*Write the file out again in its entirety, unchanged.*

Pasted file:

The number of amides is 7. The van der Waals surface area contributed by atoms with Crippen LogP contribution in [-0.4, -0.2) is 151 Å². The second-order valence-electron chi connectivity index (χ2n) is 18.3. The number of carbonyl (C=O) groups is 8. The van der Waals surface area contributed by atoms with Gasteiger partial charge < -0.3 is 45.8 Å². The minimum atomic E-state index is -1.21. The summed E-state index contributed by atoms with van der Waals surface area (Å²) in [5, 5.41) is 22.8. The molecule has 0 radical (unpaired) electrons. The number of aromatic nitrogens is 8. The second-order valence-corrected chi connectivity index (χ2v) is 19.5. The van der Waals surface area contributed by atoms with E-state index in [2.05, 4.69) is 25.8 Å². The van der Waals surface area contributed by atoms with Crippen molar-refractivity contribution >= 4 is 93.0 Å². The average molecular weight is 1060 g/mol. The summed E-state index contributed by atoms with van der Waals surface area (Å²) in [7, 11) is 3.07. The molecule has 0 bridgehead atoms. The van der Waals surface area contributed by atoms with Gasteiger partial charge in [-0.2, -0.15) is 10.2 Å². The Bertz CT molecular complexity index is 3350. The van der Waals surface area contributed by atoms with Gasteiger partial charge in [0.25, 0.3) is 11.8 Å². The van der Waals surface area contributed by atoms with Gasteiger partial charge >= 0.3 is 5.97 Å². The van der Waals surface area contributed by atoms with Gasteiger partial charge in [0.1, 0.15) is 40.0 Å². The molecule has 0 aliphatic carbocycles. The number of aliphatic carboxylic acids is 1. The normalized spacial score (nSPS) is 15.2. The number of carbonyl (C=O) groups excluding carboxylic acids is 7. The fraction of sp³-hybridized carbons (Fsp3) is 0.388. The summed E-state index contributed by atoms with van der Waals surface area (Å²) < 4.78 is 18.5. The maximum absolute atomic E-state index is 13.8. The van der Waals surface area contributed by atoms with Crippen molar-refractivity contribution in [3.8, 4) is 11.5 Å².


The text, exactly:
The number of amides is 7. The van der Waals surface area contributed by atoms with Crippen LogP contribution in [-0.4, -0.2) is 151 Å². The second-order valence-electron chi connectivity index (χ2n) is 18.3. The number of carbonyl (C=O) groups is 8. The van der Waals surface area contributed by atoms with Gasteiger partial charge < -0.3 is 45.8 Å². The minimum atomic E-state index is -1.21. The summed E-state index contributed by atoms with van der Waals surface area (Å²) in [5, 5.41) is 22.8. The molecule has 0 radical (unpaired) electrons. The number of aromatic nitrogens is 8. The second-order valence-corrected chi connectivity index (χ2v) is 19.5. The van der Waals surface area contributed by atoms with E-state index in [2.05, 4.69) is 25.8 Å². The van der Waals surface area contributed by atoms with Crippen molar-refractivity contribution >= 4 is 93.0 Å². The average molecular weight is 1060 g/mol. The summed E-state index contributed by atoms with van der Waals surface area (Å²) in [7, 11) is 3.07. The molecule has 0 bridgehead atoms. The van der Waals surface area contributed by atoms with Gasteiger partial charge in [-0.2, -0.15) is 10.2 Å². The Bertz CT molecular complexity index is 3350. The van der Waals surface area contributed by atoms with Gasteiger partial charge in [0.25, 0.3) is 11.8 Å². The van der Waals surface area contributed by atoms with Gasteiger partial charge >= 0.3 is 5.97 Å². The van der Waals surface area contributed by atoms with Gasteiger partial charge in [0.1, 0.15) is 40.0 Å². The molecule has 0 aliphatic carbocycles. The number of aliphatic carboxylic acids is 1. The normalized spacial score (nSPS) is 15.2. The number of carbonyl (C=O) groups excluding carboxylic acids is 7. The fraction of sp³-hybridized carbons (Fsp3) is 0.388. The summed E-state index contributed by atoms with van der Waals surface area (Å²) < 4.78 is 18.5. The maximum absolute atomic E-state index is 13.8. The van der Waals surface area contributed by atoms with Crippen molar-refractivity contribution in [3.8, 4) is 11.5 Å².